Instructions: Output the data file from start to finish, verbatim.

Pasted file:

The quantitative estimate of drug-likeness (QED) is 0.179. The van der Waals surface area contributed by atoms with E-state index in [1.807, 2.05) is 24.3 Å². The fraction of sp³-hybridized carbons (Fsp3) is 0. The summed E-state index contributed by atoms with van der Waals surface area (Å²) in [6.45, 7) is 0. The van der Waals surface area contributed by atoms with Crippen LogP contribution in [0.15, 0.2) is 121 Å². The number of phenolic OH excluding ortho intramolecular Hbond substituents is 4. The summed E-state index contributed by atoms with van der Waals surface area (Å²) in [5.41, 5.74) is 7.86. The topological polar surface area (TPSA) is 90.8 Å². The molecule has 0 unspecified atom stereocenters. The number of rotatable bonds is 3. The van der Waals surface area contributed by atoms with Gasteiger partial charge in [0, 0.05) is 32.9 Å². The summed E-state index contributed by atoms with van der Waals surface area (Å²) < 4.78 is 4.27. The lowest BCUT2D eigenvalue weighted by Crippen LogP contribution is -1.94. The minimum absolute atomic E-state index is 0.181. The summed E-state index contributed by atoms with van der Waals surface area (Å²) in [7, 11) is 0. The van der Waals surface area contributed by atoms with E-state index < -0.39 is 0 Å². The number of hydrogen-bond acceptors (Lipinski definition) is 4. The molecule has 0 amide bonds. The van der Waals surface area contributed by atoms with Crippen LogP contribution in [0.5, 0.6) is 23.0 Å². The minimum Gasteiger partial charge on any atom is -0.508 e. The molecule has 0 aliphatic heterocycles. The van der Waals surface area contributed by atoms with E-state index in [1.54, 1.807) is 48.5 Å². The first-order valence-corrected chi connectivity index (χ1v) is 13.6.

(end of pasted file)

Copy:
The quantitative estimate of drug-likeness (QED) is 0.179. The van der Waals surface area contributed by atoms with E-state index in [1.807, 2.05) is 24.3 Å². The fraction of sp³-hybridized carbons (Fsp3) is 0. The summed E-state index contributed by atoms with van der Waals surface area (Å²) in [6.45, 7) is 0. The van der Waals surface area contributed by atoms with Crippen LogP contribution in [0.15, 0.2) is 121 Å². The number of phenolic OH excluding ortho intramolecular Hbond substituents is 4. The summed E-state index contributed by atoms with van der Waals surface area (Å²) in [5.41, 5.74) is 7.86. The topological polar surface area (TPSA) is 90.8 Å². The molecule has 0 unspecified atom stereocenters. The number of rotatable bonds is 3. The van der Waals surface area contributed by atoms with Gasteiger partial charge in [0, 0.05) is 32.9 Å². The summed E-state index contributed by atoms with van der Waals surface area (Å²) < 4.78 is 4.27. The lowest BCUT2D eigenvalue weighted by Crippen LogP contribution is -1.94. The minimum absolute atomic E-state index is 0.181. The summed E-state index contributed by atoms with van der Waals surface area (Å²) in [7, 11) is 0. The van der Waals surface area contributed by atoms with E-state index < -0.39 is 0 Å². The number of hydrogen-bond acceptors (Lipinski definition) is 4. The molecule has 0 amide bonds. The van der Waals surface area contributed by atoms with Crippen LogP contribution in [0.5, 0.6) is 23.0 Å². The minimum Gasteiger partial charge on any atom is -0.508 e. The molecule has 0 aliphatic heterocycles. The van der Waals surface area contributed by atoms with E-state index in [1.54, 1.807) is 48.5 Å². The first-order valence-corrected chi connectivity index (χ1v) is 13.6.